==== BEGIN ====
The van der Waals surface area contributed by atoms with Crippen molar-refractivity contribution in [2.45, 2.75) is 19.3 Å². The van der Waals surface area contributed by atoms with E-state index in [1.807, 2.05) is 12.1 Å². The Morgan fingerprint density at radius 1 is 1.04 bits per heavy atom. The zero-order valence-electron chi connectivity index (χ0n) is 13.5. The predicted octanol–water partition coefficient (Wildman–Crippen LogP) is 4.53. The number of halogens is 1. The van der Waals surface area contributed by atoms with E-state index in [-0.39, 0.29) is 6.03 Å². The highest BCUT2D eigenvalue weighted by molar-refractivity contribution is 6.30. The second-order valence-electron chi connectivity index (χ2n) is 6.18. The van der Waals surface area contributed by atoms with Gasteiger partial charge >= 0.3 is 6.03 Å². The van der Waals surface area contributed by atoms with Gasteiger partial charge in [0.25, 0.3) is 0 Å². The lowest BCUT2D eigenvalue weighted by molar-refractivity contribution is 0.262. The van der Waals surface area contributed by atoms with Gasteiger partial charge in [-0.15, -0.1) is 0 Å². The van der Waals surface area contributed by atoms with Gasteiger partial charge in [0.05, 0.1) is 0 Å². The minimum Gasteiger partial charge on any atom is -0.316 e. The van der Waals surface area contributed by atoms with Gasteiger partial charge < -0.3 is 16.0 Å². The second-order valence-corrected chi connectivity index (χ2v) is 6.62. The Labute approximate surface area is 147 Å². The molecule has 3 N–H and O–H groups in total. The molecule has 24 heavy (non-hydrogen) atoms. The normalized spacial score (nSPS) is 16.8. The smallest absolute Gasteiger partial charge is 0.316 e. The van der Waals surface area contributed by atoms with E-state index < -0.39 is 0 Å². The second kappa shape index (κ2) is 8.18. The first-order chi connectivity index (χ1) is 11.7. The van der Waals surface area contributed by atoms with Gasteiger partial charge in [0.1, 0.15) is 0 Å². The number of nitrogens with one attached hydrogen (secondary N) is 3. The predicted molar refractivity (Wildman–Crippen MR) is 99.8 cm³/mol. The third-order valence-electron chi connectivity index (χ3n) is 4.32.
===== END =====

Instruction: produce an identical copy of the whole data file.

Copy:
The van der Waals surface area contributed by atoms with Crippen molar-refractivity contribution in [2.45, 2.75) is 19.3 Å². The van der Waals surface area contributed by atoms with E-state index in [1.807, 2.05) is 12.1 Å². The Morgan fingerprint density at radius 1 is 1.04 bits per heavy atom. The zero-order valence-electron chi connectivity index (χ0n) is 13.5. The predicted octanol–water partition coefficient (Wildman–Crippen LogP) is 4.53. The number of halogens is 1. The van der Waals surface area contributed by atoms with E-state index in [-0.39, 0.29) is 6.03 Å². The highest BCUT2D eigenvalue weighted by molar-refractivity contribution is 6.30. The second-order valence-electron chi connectivity index (χ2n) is 6.18. The van der Waals surface area contributed by atoms with Gasteiger partial charge >= 0.3 is 6.03 Å². The van der Waals surface area contributed by atoms with Gasteiger partial charge in [0.25, 0.3) is 0 Å². The lowest BCUT2D eigenvalue weighted by molar-refractivity contribution is 0.262. The van der Waals surface area contributed by atoms with Gasteiger partial charge in [-0.15, -0.1) is 0 Å². The van der Waals surface area contributed by atoms with Gasteiger partial charge in [0.05, 0.1) is 0 Å². The minimum Gasteiger partial charge on any atom is -0.316 e. The van der Waals surface area contributed by atoms with Gasteiger partial charge < -0.3 is 16.0 Å². The second-order valence-corrected chi connectivity index (χ2v) is 6.62. The Labute approximate surface area is 147 Å². The molecule has 3 N–H and O–H groups in total. The molecule has 24 heavy (non-hydrogen) atoms. The normalized spacial score (nSPS) is 16.8. The smallest absolute Gasteiger partial charge is 0.316 e. The van der Waals surface area contributed by atoms with E-state index < -0.39 is 0 Å². The second kappa shape index (κ2) is 8.18. The first-order chi connectivity index (χ1) is 11.7. The van der Waals surface area contributed by atoms with Gasteiger partial charge in [0.1, 0.15) is 0 Å². The number of nitrogens with one attached hydrogen (secondary N) is 3. The predicted molar refractivity (Wildman–Crippen MR) is 99.8 cm³/mol. The third-order valence-electron chi connectivity index (χ3n) is 4.32.